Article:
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Typography: Separating Style from Semantics

dcwither profile image Devin Witherspoon ・4 min read

Getting started with accessibility can be intimidating, especially when your project has complicated user flows and interactions. A great entry point into accessibility is fixing up your heading hierarchy. Fixing this simple issue can make navigating the site much easier for your users.

This article focuses on improving webpage accessibility in a small but meaningful way. For more information on headings and accessibility, consult the W3 Headings Accessibility Tutorial.

The intent of this Success Criterion is to ensure that information and relationships that are implied by visual or auditory formatting are preserved when the presentation format changes.

- WCAG Success Criterion 1.3.1: Info and Relationships

Heading Hierarchy

Correct heading hierarchy helps assistive technology like screen readers interpret your pages. Consistently applying styles with a 1:1 mapping between heading elements and size is the ideal scenario. On complex websites, though, design constraints often prevent us from consistently styling headings, so we're left with three options.

Styles > Hierarchy

If we prioritize styles, we conform to design constraints but lose the heading hierarchy. Even worse, this results in misleading headings that explicitly miscommunicate the structure to screen readers and other assistive technology.

This use of headings produces a document structure that implies the first h3 (Life) isn't a parent heading of the subsequent h2 despite Kingdom being a grouping within Life - this isn't the intended outcome.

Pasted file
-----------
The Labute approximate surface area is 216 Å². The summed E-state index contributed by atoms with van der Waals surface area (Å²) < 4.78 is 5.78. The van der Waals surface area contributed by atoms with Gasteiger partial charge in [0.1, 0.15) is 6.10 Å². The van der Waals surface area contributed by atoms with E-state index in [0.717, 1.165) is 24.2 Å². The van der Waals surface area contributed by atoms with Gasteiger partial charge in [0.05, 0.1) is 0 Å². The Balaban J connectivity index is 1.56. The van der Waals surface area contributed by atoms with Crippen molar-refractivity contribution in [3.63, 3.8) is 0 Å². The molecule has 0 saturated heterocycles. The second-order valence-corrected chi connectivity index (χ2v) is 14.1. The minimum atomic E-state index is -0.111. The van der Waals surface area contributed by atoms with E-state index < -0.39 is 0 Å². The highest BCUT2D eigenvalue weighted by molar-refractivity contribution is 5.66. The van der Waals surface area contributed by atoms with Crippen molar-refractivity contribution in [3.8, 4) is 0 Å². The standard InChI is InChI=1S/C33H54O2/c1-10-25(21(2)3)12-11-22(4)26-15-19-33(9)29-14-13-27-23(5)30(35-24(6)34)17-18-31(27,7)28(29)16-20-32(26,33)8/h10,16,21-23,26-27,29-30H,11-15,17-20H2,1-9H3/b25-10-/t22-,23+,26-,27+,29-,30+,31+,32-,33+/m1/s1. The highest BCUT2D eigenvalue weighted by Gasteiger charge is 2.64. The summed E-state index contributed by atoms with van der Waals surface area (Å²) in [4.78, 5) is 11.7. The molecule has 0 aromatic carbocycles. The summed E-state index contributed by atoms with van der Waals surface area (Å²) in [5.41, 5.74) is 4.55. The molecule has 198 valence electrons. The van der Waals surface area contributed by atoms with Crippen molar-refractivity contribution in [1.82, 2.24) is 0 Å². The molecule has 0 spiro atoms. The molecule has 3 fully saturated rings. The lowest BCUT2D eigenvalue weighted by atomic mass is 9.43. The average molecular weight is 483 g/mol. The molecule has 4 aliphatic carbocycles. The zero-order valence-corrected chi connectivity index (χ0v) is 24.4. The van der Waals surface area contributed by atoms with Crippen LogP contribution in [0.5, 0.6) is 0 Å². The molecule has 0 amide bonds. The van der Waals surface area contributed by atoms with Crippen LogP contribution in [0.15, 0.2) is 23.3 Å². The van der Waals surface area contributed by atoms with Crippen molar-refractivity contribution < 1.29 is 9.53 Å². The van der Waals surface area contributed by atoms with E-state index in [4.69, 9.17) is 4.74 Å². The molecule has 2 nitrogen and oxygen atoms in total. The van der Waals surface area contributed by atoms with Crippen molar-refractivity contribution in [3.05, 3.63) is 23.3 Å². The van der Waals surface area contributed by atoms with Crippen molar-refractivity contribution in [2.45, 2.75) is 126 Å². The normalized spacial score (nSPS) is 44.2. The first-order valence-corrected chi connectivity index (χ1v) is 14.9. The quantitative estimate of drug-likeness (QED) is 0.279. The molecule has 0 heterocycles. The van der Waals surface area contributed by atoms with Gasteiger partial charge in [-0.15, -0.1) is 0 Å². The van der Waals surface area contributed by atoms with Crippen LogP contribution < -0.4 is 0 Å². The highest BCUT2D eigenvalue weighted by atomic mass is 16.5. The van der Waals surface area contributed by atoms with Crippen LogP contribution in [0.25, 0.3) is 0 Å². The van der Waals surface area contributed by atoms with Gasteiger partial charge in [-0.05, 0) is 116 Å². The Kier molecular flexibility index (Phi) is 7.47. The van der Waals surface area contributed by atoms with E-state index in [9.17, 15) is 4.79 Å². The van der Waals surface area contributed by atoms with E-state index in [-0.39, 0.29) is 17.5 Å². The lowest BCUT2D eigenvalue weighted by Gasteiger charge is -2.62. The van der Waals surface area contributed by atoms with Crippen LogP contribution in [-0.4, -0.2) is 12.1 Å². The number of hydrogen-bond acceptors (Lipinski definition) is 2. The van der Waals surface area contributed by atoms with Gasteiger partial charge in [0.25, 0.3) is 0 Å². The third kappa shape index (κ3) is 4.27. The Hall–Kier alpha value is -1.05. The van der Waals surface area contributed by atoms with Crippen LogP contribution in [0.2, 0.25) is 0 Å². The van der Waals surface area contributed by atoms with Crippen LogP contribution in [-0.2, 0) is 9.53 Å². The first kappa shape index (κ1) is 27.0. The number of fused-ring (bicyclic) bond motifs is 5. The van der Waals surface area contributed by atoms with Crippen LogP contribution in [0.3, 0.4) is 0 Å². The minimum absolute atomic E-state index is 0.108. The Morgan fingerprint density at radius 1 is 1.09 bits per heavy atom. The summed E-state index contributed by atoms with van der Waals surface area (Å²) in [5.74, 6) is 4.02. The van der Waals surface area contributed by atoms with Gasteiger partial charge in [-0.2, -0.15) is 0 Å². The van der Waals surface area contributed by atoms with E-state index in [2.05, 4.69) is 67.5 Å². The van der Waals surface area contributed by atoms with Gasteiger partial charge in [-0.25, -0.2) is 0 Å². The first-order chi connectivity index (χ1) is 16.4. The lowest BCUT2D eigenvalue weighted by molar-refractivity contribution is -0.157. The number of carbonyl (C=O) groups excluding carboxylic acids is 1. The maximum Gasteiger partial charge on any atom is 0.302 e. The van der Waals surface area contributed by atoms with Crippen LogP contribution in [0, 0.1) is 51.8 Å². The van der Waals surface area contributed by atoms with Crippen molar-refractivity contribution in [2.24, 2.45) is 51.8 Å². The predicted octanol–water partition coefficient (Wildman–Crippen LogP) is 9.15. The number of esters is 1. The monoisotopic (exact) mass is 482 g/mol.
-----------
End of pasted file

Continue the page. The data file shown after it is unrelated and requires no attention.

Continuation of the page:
This might not be a big deal for seeing users, but we want everyone to be able to fully navigate and experience the products we build, so we should avoid this practice.

Fight Work with Design to Make Styles = Hierarchy

This option isn't always available, but you should apply it wherever possible. While not universal, text size indicates a visual hierarchy within the document, and making an h3 larger than an h2 can be misleading to the user.

If your designer isn't familiar with accessibility standards, work with them to better understand heading structure and WCAG guidelines. Engineers can't own accessibility alone, and neither can designers - it's a shared responsibility for everyone to invest time and effort into. If everyone does their part, the product will be better for all users.

If you reach full alignment between engineers and designers, you end up with a heading structure that matches both visually and semantically.

Styling Elements Independent from Semantics

For the times we can't reach 100% alignment between engineering and design, we should still work to reach a helpful information hierarchy in our HTML. By separating appearance from the element tag, we can achieve the desired style while maintaining the correct heading hierarchy.

So how do we separate appearance from the element tag? The easiest solution is to use global classes that match the intended element: